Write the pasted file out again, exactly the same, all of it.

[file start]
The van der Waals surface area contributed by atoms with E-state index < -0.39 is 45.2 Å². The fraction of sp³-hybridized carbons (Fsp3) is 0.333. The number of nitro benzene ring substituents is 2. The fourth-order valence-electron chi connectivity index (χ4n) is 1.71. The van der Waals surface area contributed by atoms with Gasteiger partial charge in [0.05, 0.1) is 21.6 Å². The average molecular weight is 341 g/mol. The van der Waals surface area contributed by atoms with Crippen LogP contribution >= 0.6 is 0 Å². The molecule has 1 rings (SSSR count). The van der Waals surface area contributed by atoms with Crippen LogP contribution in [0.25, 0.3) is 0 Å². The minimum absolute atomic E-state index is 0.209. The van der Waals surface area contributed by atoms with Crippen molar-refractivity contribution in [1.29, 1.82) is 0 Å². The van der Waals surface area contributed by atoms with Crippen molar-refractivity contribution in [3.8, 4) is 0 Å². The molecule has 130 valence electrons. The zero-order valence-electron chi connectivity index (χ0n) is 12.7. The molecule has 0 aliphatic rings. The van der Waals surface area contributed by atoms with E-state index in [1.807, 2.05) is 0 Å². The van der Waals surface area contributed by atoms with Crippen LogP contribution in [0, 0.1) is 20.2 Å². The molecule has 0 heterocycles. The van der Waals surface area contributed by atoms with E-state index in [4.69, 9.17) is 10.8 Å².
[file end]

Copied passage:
The van der Waals surface area contributed by atoms with E-state index < -0.39 is 45.2 Å². The fraction of sp³-hybridized carbons (Fsp3) is 0.333. The number of nitro benzene ring substituents is 2. The fourth-order valence-electron chi connectivity index (χ4n) is 1.71. The van der Waals surface area contributed by atoms with Gasteiger partial charge in [0.05, 0.1) is 21.6 Å². The average molecular weight is 341 g/mol. The van der Waals surface area contributed by atoms with Crippen LogP contribution >= 0.6 is 0 Å². The molecule has 1 rings (SSSR count). The van der Waals surface area contributed by atoms with Crippen LogP contribution in [0.25, 0.3) is 0 Å². The minimum absolute atomic E-state index is 0.209. The van der Waals surface area contributed by atoms with Crippen molar-refractivity contribution in [1.29, 1.82) is 0 Å². The van der Waals surface area contributed by atoms with Crippen molar-refractivity contribution in [3.8, 4) is 0 Å². The molecule has 130 valence electrons. The zero-order valence-electron chi connectivity index (χ0n) is 12.7. The molecule has 0 aliphatic rings. The van der Waals surface area contributed by atoms with E-state index in [1.807, 2.05) is 0 Å². The van der Waals surface area contributed by atoms with Crippen LogP contribution in [0, 0.1) is 20.2 Å². The molecule has 0 heterocycles. The van der Waals surface area contributed by atoms with E-state index in [4.69, 9.17) is 10.8 Å².